About Restaurants

"I now understand that if simple, plain home-cooked meals taste insipid and boring, that is because I have been getting too much into processed and restaurant food. I know from years of experience that it will take me a few weeks to relish simple and nourishing food again.” -SH


About Restaurants 

I am going to share here things I wish I had known 50 years ago. Such knowledge would have convinced me to make it a high priority to never, even once a month, eat at restaurants (at least in Los Angeles). My body has become so sensitive to various forms of chemicals and other insults, I can maybe speak from direct experience. Others have told me I am like a canary in a coal mine; giving early warning.

I have suffered much for eating restaurant food, so what you are reading here may be a bit strong. If you are a restaurant owner or worker, please know this is not personal. I understand that restaurant owners and workers are good people trying to make a living in a difficult and competitive marketplace.  

As Moshe Feldenkrais said,  “We are all victims of a passing culture” and blame is not appropriate, therefore. But nonetheless this is what I have to say:

When I struck out on my own, left home and got a job, I made a predictable decision. It was perhaps the biggest mistake I could ever have made, during my entire lifetime:

"OK, now that I am working for the Post Office, living alone and no longer have home cooked meals, and making good money, I can eat at restaurants. It makes perfect sense. I am going to school full time as well, running and doing Bikram Yoga and meditating. I have high spiritual goals so it is OK. I will have more time to meditate if I eat out, instead of buying and preparing my own food. I really have no time to cook. I can afford restaurant food, even every day. I enjoy that food; I look forward to my time in a restaurant as a respite from my busy schedule. Besides, while I DO know how to cook, what I make for myself never tastes as good as restaurant food. I eat that food with real zest; my own food is not that way. They must have really good cooks at restaurants."

What I should have been thinking (and also I was getting intuitive guidance like this, which I totally ignored):

"OK let’s cut back on restaurants. Better to eliminate them altogether. There are lots of creative ways to prepare and travel with your own food. It may take a little courage, not going with the crowd. But if I am honest with myself I know that my life goes better when I do my own cooking.  I will save money and time. I can be fully organic. Besides, who knows, restaurant food may not be all that good for me in the long term.”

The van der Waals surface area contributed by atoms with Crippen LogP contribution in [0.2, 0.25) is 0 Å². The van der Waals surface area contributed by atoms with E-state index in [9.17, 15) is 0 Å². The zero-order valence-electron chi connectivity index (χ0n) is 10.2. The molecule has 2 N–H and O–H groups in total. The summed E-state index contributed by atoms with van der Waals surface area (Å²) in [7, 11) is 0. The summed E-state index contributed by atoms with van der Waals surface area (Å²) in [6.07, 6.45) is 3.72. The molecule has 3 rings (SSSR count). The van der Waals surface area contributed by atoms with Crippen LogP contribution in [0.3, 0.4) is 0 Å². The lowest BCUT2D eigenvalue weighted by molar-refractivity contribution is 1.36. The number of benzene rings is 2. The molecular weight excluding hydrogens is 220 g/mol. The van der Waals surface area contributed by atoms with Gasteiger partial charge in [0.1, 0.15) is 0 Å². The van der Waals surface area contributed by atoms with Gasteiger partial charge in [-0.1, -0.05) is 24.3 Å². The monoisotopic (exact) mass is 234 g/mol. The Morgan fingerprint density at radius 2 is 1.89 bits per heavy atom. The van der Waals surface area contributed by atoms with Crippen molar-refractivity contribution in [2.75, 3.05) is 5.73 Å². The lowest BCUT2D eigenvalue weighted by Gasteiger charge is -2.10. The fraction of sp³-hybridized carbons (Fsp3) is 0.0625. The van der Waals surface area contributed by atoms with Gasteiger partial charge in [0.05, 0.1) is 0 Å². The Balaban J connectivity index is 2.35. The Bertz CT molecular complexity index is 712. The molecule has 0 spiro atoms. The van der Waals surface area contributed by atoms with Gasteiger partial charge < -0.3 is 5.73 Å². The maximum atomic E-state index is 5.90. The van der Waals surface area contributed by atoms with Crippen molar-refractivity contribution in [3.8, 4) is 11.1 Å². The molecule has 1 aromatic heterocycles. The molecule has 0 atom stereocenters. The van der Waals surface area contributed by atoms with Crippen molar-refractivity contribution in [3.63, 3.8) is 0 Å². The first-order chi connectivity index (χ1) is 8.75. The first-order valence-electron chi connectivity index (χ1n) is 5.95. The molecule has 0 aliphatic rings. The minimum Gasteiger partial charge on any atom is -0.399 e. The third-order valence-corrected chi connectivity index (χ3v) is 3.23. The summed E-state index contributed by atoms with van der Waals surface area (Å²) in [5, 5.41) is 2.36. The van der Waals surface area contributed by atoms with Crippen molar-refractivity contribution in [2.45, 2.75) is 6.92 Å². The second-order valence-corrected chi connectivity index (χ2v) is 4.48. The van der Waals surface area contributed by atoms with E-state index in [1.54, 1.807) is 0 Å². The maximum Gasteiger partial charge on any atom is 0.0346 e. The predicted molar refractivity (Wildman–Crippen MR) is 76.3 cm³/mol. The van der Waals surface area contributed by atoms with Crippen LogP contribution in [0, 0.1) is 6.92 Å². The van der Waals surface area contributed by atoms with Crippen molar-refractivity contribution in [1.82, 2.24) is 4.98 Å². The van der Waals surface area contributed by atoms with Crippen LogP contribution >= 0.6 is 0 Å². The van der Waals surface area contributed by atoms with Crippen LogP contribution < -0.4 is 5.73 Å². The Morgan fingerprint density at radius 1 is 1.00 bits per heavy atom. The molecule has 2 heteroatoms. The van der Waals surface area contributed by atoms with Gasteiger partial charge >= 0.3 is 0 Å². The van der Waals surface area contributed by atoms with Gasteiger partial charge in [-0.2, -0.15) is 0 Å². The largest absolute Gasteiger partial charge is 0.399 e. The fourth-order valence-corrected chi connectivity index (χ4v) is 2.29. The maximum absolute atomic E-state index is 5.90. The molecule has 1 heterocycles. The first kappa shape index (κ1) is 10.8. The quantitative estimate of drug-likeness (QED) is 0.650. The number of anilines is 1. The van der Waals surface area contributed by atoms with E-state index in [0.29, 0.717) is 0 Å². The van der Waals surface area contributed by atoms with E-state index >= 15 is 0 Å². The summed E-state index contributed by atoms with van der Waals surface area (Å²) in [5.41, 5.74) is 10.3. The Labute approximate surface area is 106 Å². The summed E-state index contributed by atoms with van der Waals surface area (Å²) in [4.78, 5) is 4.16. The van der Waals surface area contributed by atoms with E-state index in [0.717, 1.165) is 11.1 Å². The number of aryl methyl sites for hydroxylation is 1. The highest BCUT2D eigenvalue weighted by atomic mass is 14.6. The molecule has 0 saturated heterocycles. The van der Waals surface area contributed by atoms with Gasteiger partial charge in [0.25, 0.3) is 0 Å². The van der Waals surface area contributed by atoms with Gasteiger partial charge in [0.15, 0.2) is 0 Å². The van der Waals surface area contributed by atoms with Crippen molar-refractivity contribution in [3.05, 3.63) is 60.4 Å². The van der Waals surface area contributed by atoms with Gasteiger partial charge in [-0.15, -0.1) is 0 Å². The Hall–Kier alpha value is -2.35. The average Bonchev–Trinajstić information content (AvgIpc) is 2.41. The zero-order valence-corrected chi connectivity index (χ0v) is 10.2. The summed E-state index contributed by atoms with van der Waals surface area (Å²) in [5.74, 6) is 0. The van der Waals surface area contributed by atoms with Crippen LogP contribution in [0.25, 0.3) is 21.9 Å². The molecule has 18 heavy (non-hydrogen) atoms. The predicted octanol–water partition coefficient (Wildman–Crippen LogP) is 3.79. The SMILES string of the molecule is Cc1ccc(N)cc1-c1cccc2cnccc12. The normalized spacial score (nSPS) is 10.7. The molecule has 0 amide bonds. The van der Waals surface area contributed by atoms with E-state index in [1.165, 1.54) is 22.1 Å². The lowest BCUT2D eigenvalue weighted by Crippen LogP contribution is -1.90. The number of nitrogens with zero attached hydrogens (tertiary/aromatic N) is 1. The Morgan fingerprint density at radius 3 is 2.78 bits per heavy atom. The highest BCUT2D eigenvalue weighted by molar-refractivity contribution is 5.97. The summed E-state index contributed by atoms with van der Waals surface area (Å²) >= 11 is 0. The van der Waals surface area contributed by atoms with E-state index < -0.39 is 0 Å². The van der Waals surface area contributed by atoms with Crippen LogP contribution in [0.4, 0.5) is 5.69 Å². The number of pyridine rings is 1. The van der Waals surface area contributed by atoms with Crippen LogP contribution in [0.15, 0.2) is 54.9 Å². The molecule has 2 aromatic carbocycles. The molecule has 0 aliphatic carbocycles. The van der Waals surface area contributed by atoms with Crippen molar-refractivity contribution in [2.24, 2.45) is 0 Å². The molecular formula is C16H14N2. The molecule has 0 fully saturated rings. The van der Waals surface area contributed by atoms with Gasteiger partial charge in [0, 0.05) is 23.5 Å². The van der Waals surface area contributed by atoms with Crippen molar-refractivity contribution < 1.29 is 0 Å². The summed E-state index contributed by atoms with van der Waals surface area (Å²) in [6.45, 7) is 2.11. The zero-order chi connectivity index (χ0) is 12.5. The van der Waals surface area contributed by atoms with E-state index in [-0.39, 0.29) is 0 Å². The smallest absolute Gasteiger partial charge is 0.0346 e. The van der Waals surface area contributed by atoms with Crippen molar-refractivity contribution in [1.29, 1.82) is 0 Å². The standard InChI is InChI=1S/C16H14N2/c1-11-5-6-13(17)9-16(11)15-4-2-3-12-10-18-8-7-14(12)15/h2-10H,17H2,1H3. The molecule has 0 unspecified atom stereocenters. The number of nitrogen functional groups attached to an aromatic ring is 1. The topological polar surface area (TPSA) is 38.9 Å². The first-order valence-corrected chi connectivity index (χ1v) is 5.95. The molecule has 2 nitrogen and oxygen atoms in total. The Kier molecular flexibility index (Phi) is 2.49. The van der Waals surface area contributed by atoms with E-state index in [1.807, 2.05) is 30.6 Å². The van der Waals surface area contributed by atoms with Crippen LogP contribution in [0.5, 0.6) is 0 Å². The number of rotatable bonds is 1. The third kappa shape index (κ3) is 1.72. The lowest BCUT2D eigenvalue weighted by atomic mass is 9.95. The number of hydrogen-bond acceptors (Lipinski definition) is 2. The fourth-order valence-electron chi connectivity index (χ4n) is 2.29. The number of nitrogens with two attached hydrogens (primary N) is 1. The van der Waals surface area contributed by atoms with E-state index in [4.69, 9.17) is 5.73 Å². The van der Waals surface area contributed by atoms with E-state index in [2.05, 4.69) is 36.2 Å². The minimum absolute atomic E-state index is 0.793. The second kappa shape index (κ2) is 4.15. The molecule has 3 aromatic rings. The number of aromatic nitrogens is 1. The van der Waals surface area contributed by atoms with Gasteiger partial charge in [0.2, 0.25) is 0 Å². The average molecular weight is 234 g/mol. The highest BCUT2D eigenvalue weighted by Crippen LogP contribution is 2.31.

And now, in retrospect, I can say this with confidence:

The MSG and bad salt and white processed sugar, and addictive wheat and flavor enhancers or “excito-toxins” (chemicals similar to MSG but under many different names) over-stimulated my appetite until over-eating at restaurants had become an “OK” established habit (because it was familiar, and also because most everyone else in the restaurant was overeating too). I put myself in a mind-set where no guilt or self-control needed to be contemplated. Restaurants were a ‘time out’ from a busy life, where I could give gustatory pleasure full reign. That was my failing and I take full blame. I knew I had to train for marathons and do Bikram Yoga just to feel half-way normal; I thought I was being athletic and even heroic, and did not understand I had a culturally-implanted eating disorder, for which I then used extreme exercise to burn off all that food and feel half-way normal.

And by the way, once I understood and corrected this in myself (which took decades) I could see it everywhere, including in many clients. Their supposed athleticism and gym workouts were part of a pattern of adaptation to an eating disorder. It is like one Greek philosopher said: “I see two kinds of young men: those who eat heavily and engage in gymnastics and martial arts, and those who eat moderately and engage in philosophy.”

Even worse than the regular restaurant meals was the lingering effect. I was training myself to be enthusiastic, and look forward all day, to my restaurant indulgences. I should have been training my enthusiasm to be fired up for working hard, for being responsible, for spiritual practices and self-control, and not for sensory indulgence.

Restaurants taught me to think that all food should taste this good. So I would be seeking in various avenues to experience that same kind of extreme over-stimulation of all the senses, just like the taste buds were being extremely over stimulated. That meant junk food nibbling, TV and movie addiction, enjoyment of rock music, and denial of any personal responsibility for all this; after all, the entire culture was going in this direction, how could it be wrong? We are prosperous, successful, and we all work hard. Such was my thinking.

But mixed into all this were my high spiritual ambitions, and efforts, which, not surprisingly, were continually being met with less than good success (shall we say). And from that silence that comes during meditation, I would often get intuitive promptings along this line: